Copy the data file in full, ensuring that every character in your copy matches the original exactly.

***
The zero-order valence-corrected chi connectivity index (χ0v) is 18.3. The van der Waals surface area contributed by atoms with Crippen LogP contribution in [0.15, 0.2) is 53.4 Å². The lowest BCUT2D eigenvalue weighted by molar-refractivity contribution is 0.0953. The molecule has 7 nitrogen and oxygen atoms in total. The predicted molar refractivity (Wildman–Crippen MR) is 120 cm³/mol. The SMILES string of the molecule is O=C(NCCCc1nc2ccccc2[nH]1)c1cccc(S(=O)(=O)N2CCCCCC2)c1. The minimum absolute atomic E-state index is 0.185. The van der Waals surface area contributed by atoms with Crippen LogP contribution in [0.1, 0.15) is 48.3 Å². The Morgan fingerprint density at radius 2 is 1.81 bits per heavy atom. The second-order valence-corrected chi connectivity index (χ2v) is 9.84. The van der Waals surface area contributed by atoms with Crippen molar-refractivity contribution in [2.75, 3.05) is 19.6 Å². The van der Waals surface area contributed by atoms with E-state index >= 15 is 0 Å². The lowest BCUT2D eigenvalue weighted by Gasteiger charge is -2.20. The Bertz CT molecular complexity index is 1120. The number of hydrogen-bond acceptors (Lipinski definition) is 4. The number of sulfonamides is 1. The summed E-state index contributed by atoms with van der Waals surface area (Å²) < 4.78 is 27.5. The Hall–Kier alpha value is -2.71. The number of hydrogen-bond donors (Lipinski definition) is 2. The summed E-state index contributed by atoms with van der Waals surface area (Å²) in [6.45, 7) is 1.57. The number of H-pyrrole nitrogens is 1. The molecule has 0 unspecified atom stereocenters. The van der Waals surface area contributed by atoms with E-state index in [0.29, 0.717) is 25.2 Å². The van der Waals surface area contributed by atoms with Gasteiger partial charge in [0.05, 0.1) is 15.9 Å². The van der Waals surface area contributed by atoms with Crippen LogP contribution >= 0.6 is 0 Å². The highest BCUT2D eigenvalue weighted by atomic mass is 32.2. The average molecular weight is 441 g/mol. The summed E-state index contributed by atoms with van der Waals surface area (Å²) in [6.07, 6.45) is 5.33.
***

The zero-order valence-corrected chi connectivity index (χ0v) is 18.3. The van der Waals surface area contributed by atoms with Crippen LogP contribution in [0.15, 0.2) is 53.4 Å². The lowest BCUT2D eigenvalue weighted by molar-refractivity contribution is 0.0953. The molecule has 7 nitrogen and oxygen atoms in total. The predicted molar refractivity (Wildman–Crippen MR) is 120 cm³/mol. The SMILES string of the molecule is O=C(NCCCc1nc2ccccc2[nH]1)c1cccc(S(=O)(=O)N2CCCCCC2)c1. The minimum absolute atomic E-state index is 0.185. The van der Waals surface area contributed by atoms with Crippen LogP contribution in [0.1, 0.15) is 48.3 Å². The Morgan fingerprint density at radius 2 is 1.81 bits per heavy atom. The second-order valence-corrected chi connectivity index (χ2v) is 9.84. The van der Waals surface area contributed by atoms with Crippen molar-refractivity contribution in [2.75, 3.05) is 19.6 Å². The van der Waals surface area contributed by atoms with E-state index >= 15 is 0 Å². The lowest BCUT2D eigenvalue weighted by Gasteiger charge is -2.20. The Bertz CT molecular complexity index is 1120. The number of hydrogen-bond acceptors (Lipinski definition) is 4. The number of sulfonamides is 1. The summed E-state index contributed by atoms with van der Waals surface area (Å²) < 4.78 is 27.5. The Hall–Kier alpha value is -2.71. The number of hydrogen-bond donors (Lipinski definition) is 2. The summed E-state index contributed by atoms with van der Waals surface area (Å²) in [6.45, 7) is 1.57. The number of H-pyrrole nitrogens is 1. The molecule has 0 unspecified atom stereocenters. The van der Waals surface area contributed by atoms with E-state index in [0.29, 0.717) is 25.2 Å². The van der Waals surface area contributed by atoms with Gasteiger partial charge in [0.05, 0.1) is 15.9 Å². The van der Waals surface area contributed by atoms with Crippen LogP contribution >= 0.6 is 0 Å². The highest BCUT2D eigenvalue weighted by atomic mass is 32.2. The average molecular weight is 441 g/mol. The summed E-state index contributed by atoms with van der Waals surface area (Å²) in [6.07, 6.45) is 5.33.